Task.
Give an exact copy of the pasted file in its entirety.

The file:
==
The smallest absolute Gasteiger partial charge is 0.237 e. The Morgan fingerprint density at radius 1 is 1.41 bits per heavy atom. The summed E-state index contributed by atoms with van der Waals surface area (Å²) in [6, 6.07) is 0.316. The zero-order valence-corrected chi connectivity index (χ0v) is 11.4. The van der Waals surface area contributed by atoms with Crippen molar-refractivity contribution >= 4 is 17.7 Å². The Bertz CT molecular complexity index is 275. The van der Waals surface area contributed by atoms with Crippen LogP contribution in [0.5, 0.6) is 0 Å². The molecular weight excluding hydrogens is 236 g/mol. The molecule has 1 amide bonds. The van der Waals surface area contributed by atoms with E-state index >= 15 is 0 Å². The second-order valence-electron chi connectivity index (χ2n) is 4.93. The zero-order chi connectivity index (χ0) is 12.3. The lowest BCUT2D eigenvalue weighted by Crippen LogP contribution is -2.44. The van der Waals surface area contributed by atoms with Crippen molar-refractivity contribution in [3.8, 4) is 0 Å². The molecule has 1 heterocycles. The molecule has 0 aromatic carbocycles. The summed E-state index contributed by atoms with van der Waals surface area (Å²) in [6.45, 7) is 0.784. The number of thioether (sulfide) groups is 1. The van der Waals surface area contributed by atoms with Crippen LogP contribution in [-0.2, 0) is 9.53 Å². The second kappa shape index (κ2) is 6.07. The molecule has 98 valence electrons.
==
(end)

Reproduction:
The smallest absolute Gasteiger partial charge is 0.237 e. The Morgan fingerprint density at radius 1 is 1.41 bits per heavy atom. The summed E-state index contributed by atoms with van der Waals surface area (Å²) in [6, 6.07) is 0.316. The zero-order valence-corrected chi connectivity index (χ0v) is 11.4. The van der Waals surface area contributed by atoms with Crippen molar-refractivity contribution >= 4 is 17.7 Å². The Bertz CT molecular complexity index is 275. The van der Waals surface area contributed by atoms with Crippen LogP contribution in [0.5, 0.6) is 0 Å². The molecular weight excluding hydrogens is 236 g/mol. The molecule has 1 amide bonds. The van der Waals surface area contributed by atoms with E-state index >= 15 is 0 Å². The second-order valence-electron chi connectivity index (χ2n) is 4.93. The zero-order chi connectivity index (χ0) is 12.3. The lowest BCUT2D eigenvalue weighted by Crippen LogP contribution is -2.44. The van der Waals surface area contributed by atoms with Crippen molar-refractivity contribution in [3.8, 4) is 0 Å². The molecule has 1 heterocycles. The molecule has 0 aromatic carbocycles. The summed E-state index contributed by atoms with van der Waals surface area (Å²) in [6.45, 7) is 0.784. The number of thioether (sulfide) groups is 1. The van der Waals surface area contributed by atoms with Crippen LogP contribution in [-0.2, 0) is 9.53 Å². The second kappa shape index (κ2) is 6.07. The molecule has 98 valence electrons.